‘IT’ Could Change The Landscape Of Modern Mainstream Horror Movies

*Just a heads up, there will be NO SPOILERS for ‘IT’ in this blog*

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Over the past few years, I’ve become more and more enthralled with horror movies. Pretty much since my balls dropped. Growing up, I did that classic thing where I acted like they were all shitty, cheap, jump scare movies that I wasn’t interested in wasting my time on. In reality, I was just a pussy who woulda shit my pants if I caught even a glimpse of a slasher film. Now I dig em because I’m a brave boy who has learned to hold his bowels in.

In following the movie scene, I’ve heard a ton about this new IT movie in the months leading up to it’s release. People behind the scenes were saying it’s the best horror film of our generation, there was buzz about the kids in the cast not seeing Pennywise the Clown until they were on camera, and then the trailer dropped, and I knew this was an opening weekend movie for me. That’s pretty rare for me these days, because one of the few (minuscule) cons of this job is you can’t really just disconnect from the internet for 2-3 hours at a time, so going to the movies went from a once a week to once a month if I’m lucky. I hit up some friends after the Thursday night preview showings got rave reviews, and said let’s go see this fuckin’ clown movie tomorrow. All one of them said no, so I went by myself in a Trent-esque move.

I got let into my 9:40pm showing of the flick at about 10:20pm, because we all had to wait for someone who had a heart attack in another theater to be carted out on a stretcher. Hoping that girl is okay, but I’d be lying if her heart attack didn’t make me way more excited for the movie. Another thing that made me very excited was that I was the only caucasian in line. Annnnd the fact that the little twerp checking tickets gave me the most thorough ID check of all time. He was NOT letting a kid into this movie that’s killing people left and right. The stars just all aligned for me to enjoy the fuck out of this movie, and I did!

I’ve never seen the full original adaptation of Stephen King’s classic book, the 1990 TV movie one, only bits and pieces, but I guarantee you this one was a billion times better. The cast of kids (Jaeden Lieberher, Jeremy Ray Taylor, Sophia Lillis, Finn Wolfhard, Chosen Jacobs, Jack Dylan Grazer, and Wyatt Oleff) is right alongside The Sandlot and The Goonies as far as group performances go. Also look at the names of those kids. Gen X is wild, but I digress. Bill SkarsgĂ„rd’s performance as Pennywise will go down as one of the most iconic horror villain roles ever, much to the help of the makeup and CGI team. There wasn’t a single moment where I was pulled out of the movie, and that was a nearly impossible task to accomplish. This movie has such drastic tonal shifts throughout between horror, comedy, and drama, with a coming of age tale about friendship intertwined over the two hours and fifteen minutes that flew by. The scares are scary, the jokes are funny (hysterical really), and the emotional scenes tug at your heartstrings as well as any movie this year. The highlight of my weekend was actually during one of the Pennywise jump scares, when the teenage girl sitting next to me grabbed my (big) arm and said, “I’m sorry, but I woulda been wildin’ on dat n*gga’s ass” loud enough for the whole theater to hear.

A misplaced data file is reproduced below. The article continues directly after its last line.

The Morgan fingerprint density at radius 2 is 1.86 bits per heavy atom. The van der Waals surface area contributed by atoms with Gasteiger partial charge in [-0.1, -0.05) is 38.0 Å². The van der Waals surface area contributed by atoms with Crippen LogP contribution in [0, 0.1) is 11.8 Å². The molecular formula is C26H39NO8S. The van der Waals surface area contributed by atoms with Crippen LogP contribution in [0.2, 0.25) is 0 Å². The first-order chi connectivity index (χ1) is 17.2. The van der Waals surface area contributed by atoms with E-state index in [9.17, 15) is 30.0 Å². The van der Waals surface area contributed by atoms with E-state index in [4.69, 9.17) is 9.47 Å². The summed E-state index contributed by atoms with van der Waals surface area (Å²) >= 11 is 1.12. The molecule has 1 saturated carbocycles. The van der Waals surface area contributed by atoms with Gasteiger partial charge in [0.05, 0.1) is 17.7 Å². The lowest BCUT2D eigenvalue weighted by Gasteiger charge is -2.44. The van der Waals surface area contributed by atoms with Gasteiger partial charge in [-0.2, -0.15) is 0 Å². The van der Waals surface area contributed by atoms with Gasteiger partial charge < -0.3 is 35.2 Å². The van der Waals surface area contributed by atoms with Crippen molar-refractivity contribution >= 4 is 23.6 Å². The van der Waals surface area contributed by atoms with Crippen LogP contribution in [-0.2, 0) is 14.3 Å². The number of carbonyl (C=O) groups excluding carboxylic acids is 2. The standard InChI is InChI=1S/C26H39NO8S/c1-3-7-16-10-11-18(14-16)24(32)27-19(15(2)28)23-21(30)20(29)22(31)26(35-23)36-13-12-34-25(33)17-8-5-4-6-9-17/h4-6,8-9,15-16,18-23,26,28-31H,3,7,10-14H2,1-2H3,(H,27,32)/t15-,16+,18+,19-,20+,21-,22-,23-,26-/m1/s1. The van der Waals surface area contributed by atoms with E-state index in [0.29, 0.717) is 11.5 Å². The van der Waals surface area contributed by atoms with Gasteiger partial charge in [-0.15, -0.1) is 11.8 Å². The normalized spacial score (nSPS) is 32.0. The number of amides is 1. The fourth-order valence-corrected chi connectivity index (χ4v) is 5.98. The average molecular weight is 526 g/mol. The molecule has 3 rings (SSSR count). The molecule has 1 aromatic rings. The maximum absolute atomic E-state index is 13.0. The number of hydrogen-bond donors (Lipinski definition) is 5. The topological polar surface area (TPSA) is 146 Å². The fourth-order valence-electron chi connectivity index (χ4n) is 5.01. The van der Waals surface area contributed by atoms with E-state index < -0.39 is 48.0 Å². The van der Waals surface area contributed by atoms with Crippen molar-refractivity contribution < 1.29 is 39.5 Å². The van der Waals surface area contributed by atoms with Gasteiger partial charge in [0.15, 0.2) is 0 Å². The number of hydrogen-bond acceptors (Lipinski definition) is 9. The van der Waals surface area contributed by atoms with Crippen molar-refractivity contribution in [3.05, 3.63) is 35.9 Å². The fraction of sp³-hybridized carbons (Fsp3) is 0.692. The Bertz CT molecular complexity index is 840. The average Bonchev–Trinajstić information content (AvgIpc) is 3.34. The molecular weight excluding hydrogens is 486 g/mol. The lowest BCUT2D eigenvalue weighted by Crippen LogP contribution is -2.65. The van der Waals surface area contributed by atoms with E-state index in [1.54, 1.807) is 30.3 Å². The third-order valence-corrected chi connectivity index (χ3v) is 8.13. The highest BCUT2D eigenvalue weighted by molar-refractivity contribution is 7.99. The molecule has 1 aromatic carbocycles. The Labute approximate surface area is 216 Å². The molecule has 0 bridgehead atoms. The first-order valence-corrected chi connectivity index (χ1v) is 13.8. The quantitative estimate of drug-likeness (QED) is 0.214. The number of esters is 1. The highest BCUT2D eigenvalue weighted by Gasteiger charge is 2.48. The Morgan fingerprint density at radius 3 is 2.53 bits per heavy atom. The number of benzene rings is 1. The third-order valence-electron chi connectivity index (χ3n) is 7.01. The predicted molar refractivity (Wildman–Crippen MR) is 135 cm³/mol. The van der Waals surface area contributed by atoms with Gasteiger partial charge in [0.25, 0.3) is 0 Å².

Now, in regards to my headline on this blog, I believe IT can change the landscape of modern mainstream horror movies, with a little help from Get Out. The current trend in Hollywood is to make mindless low-budget horror movies with enough jump scares for a decent trailer. Then they dump a few million dollars into marketing, and viola, RIDICULOUS profit. It’s a formula that works over and over and over, with no signs of slowing down. One Reddit user pointed out that Blumhouse Productions has it down to a science. I mean, look at this shit:

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These movies are largely unwatchable, but because the whole production of them is based on compelling trailers, they put asses in seats…for opening weekend, and opening weekend only. Another trend among these movies is a massive box office drop-off after the Rotten Tomatoes score along with word of mouth reassures everyone they didn’t miss much. Almost 90% of revenue made on these movies is from the first 3-4 days they’re out. When you put a little thought behind a horror screenplay, though, the audience responds, and the profits skyrocket way beyond your run of the mill horror flick. This year provided us with three great examples:

-Get Out (Budget $5mil, Box Office $252mil)
-Split (Budget $9mil, Box Office $276mil)
-IT (Budget $35mil, Box Office $189mil)*

*So far. This movie has only been in theaters 4 days and won’t have a bad drop off.

Marketing budget isn’t included in those numbers, but it’s usually around the production budget, sometimes double or triple it, but these would be profitable movies even if the marketing budget was quadruple the production.

Now we sit back and see if the studios take notice of this, and start putting effort back into the genre. SPOILERS, they will take notice, because there’s too much money involved not to…except for Universal, who are insisting they bring back their Monsters with $125mil shitty Tom Cruise movies.

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(Although that flick made like $400mil worldwide despite it’s $80mil flop in the US)

Go see IT if you haven’t already. I’ll probably hit it again in theaters I enjoyed it so much.

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